After about another hour the rain stopped. The black and grey rain clouds against the sunlight at the coast were beautiful.

I joined the coastal road and headed east, past Enoshima to Kamakura.

There I crossed the mountains over to the Tokyo bay side of Miura peninsula, then up to Yokohama and Kawasaki. I got home about 24 hours after I had set off, with 283 km of cycling. I hadn’t caught a single glimpse (let alone taken a picture) of Mt Fuji, but I was glad to be home safely.

This definitely wasn’t the most fun bike ride I have done, but unlike other difficult rides I have done, I also didn’t get much of a feeling of achievement out of it — the first time in 7 years that I didn’t complete the Fuji loop. Perhaps this is one time I should have decided to stay home when I saw the consistently bad weather forecasts. It would have been the rational thing to do. But for me, long distance cycling is not that rational a thing to do. Much of it is a mental challenge as much as a physical one.

I do long rides because I love the views, but partly I also do long rides so I won’t be afraid of doing long rides. They can be intimidating. I can take on bigger challenges only because I have faced smaller challenges before. You overcome fear of being stranded in a strange place by venturing out there and facing the challenges. Sometimes I learn something about myself from the experiences. It can be a balancing act. I am never 100% committed to achieving my immediate goal, because there are more important objectives. To be able to continue doing long rides, I can’t get seriously injured or worse, so I need to decide what risks to take and when to cut my losses.

My next brevet will be BRM512 AJ NishiTokyo 400 km Fuji Big Loop (BRM512富士大回り400km), a course I also rode in 2015 and 2016. Hopefully with nicer weather than last weekend 🙂

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PC Closing Times in Randonneuring

Brevets / Randonnees are timed events in which cyclists ride a pre-determined course, passing a number PCs (points de controle) and completing the overall course under a time limit. It’s not a race and results are not published ranked by completion time. The overall time limits are:

  • 200 km – 13:30 h
  • 300 km – 20:00 h
  • 400 km – 27:00 h
  • 600 km – 40:00 h
  • 1000 km – 75:00 h

These limits mostly correspond to an average speed of 15 km/h, including all breaks for rest, food, sleep, etc.

Each PC also has a defined closing time. Before a recent brevet, I took a look at the PC closing times in a cue sheet and it seemed the first PC was open too late, i.e. later than what would correspond to a speed of 15 km/h from the event start time to the PC, but it turned out to be the correct time.

Today I had a look at the official regulations and found out why. Basically, the 15 km/h equivalency only applies above 60 km and until 600 km. For any PC in the first 60 km of the course, the closing time is one hour after when you would arrive there at 20 km/h (both formulas arrive at the same result at 60 km: 4 h * 15 km/h = 60 km; 3 h * 20 km/h = 60 km). This provides a sensible rule for participants who start later than the course opening time, for example because they arrive late or because the event has so many participants that it takes a significant amount of time for all of them to cross the starting line. A ride starting at 7:00 could have a final starting time of 8:00 and people can still make check points as long as they maintain an average of 20 km/h, making up the time within the first 60 km.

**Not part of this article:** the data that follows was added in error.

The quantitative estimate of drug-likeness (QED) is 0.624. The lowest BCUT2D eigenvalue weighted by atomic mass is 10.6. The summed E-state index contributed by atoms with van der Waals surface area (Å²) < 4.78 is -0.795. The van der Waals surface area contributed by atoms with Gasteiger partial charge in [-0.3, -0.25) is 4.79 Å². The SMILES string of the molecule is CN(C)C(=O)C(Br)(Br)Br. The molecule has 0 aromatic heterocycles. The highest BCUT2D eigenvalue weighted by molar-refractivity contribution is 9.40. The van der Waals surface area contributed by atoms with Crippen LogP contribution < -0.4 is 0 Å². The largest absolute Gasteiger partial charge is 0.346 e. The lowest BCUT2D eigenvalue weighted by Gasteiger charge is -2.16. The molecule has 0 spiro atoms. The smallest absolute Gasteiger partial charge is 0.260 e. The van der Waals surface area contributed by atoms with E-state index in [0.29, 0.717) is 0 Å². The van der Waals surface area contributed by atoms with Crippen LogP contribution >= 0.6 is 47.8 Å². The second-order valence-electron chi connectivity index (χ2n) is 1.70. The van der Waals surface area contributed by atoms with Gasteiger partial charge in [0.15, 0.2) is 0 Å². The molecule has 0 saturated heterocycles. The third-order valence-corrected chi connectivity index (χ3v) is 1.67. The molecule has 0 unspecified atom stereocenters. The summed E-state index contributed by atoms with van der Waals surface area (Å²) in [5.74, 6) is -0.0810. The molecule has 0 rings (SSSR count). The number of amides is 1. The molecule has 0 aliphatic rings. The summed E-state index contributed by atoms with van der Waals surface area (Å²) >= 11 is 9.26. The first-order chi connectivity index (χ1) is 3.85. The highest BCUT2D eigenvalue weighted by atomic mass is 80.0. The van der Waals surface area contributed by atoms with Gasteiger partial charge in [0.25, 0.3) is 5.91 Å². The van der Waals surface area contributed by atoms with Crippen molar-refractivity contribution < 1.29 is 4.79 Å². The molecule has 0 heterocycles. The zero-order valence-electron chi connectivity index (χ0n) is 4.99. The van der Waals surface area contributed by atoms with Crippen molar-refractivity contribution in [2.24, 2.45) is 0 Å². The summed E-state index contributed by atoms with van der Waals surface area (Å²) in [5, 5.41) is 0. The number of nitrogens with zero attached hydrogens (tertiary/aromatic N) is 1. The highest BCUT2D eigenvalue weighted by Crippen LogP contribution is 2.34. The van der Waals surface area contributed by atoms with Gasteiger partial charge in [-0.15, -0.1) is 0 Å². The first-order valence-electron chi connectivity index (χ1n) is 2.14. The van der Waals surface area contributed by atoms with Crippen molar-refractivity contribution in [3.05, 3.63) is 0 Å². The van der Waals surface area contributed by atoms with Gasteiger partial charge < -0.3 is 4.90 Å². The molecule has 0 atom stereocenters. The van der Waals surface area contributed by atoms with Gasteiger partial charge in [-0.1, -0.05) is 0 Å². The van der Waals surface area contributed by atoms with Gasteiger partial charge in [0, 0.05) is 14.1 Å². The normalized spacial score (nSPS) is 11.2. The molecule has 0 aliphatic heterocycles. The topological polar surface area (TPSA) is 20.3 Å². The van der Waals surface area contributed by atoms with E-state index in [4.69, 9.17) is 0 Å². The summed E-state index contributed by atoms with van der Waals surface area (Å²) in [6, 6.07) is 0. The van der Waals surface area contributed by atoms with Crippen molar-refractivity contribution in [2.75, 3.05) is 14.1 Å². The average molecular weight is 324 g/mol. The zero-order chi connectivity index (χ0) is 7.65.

The average speed required after reaching the 600 km mark also drops, to 11.428 km/h between 601 km and 1000 km. In a 1000 km brevet, participants have 35 hours for the final 400 km vs. 40 hours for the first 600 km. This provides more time for sleeping on longer events.

Participants at Paris-Brest-Paris (1200 km) also have more time for the return journey from Brest than they have on the way out. In the slowest category, participants have 90 hours for the complete trip, vs. 40 hours for the first half, leaving up to 50 hours for the second half.

I understand the rules for control closing times a bit better now.

Personally, I am too slow to leave enough time for more than extremely short naps on a reasonably hilly course, such that I am unable to complete anything over 400 km because I end up with too much of a sleep deficit after about 27 hours. Therefore I will probably never experience the benefit of the more relaxed control closing times that come it after the 600 km point.

I’ll be riding a 300 km brevet coming Saturday / Sunday and the trick, as always, will be to get enough sleep upfront to be able to make it through the (20 hour maximum) course without getting too sleepy during the event 🙂

Getting ready for BRM414 NishiTokyo 300 km Fuji

A week from now I’ll be riding BRM414 NishiTokyo 300km Fuji (BRM414西東京300km富士), a 300 km clockwise loop around Mt Fuji from Machida to Machida (Sat, 22:00 -> Sun, 18:00).

In May 2012 this course was my introduction to randonneuring and I’ll be riding it for the 7th consecutive year.

This year the course has been updated in a couple of places. The checkpoint at Enoshima has moved from the public toilets near Katase-Enoshima station to a 7-11 further east. PC1 in Odawara has also been moved to a 7-11 with better toilets. PC2 in Shibakawa is in the same place, but has switched from being a Circle K to a Familymart. Around Kawaguchiko-Fujiyoshida the route has been moved from N139 to smaller roads nearer to the lake, avoiding some of the notoriously rough road surfaces there. The rest of the route is the same as last year.

The 22:00 start followed by 7 hours of riding through the night makes it essential to get plenty of sleep before the start. I’ll take a good nap in the afternoon before I ride 28 km to the start. Some rain is forecast for Saturday. Hopefully the ride itself will be dry, but I have once done this course with it raining for the first 150 km, which is not much fun (and it’s a pity if Mt Fuji is obscured by rain clouds).

This weekend I will be riding another century distance (160.9 km or more) as my last preparation ride before the event. This should make April my 68th consecutive month with at least one century ride.